|Palos Verdes Dive Report, Jim Lyle Style|
Posted by Max Bottomtime on September 26, 2018 at 10:29:54:|
Occasionally Mother Nature smiles upon us and brings blue water to our local mudholes. Yesterday was absolutely perfect conditions at Pt. Vicente. The kelp surrounding the pinnacles was standing tall and straight and our anchor could be seen at fifty feet from the surface. Merry and I had our 60mm lenses on, mine with a 1.4 teleconverter making it 85mm. I was hoping to capture images of the numerous rockfish we had seen flourish since the reefs became a Marine Protected Area. I guess the recent warm water forced them northward. I saw two Gopher rockfish and one treefish. I settled for shooting the variety of sponges, bryozoan and tunicates instead. At one point I looked up to see a school of Sphyraena argentea, Pacific barracuda. With 85mm I was unable to get a decent shot, but at least I saw them.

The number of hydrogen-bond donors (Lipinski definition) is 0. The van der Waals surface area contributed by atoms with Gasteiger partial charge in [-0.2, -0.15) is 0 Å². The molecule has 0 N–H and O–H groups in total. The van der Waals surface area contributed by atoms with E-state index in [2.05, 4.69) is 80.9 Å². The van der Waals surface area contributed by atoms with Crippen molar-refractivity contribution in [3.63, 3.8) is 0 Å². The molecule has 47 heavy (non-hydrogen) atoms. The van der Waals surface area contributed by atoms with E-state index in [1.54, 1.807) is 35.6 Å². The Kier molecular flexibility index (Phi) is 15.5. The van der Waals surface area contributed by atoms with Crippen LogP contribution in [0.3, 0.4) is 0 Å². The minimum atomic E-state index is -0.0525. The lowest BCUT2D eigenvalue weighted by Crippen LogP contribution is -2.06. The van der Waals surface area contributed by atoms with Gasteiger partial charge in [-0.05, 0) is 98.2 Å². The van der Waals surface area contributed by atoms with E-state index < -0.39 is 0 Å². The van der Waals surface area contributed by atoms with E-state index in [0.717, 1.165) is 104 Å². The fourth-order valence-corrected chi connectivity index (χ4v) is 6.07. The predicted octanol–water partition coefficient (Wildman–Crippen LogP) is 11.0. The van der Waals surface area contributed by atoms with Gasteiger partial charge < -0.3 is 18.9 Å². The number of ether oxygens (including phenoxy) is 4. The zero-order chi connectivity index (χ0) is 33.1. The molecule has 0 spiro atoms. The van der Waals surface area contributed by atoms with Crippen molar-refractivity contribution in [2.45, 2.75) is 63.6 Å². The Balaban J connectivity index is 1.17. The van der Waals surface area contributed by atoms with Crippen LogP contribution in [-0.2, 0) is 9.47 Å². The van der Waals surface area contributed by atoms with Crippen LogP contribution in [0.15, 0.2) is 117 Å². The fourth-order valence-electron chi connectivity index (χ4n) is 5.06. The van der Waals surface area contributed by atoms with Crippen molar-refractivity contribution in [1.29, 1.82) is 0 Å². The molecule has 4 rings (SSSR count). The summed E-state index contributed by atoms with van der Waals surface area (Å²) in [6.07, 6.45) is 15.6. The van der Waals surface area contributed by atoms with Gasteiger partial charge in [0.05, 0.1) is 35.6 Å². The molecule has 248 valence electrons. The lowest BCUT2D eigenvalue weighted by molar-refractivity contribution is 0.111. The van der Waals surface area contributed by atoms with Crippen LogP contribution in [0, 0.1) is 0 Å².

My favorite bryozoan, Disporella separata is only found in Palos Verdes on the pinnacles at Pt. Vicente.
It is normally a current swept reef, but yesterday there was no water movement at all. Visibility was forty feet with 68° temps.
We moved to Halfway Reef for our next dive. Despite the distance between the two, visibility was only twelve feet here with 57° water. A few nudis dotted the reef but it seemed anticlimactic after the first dive. Now that it is the season for clearer water, colder air temperatures and lobster traps we will continue our search for clear water.
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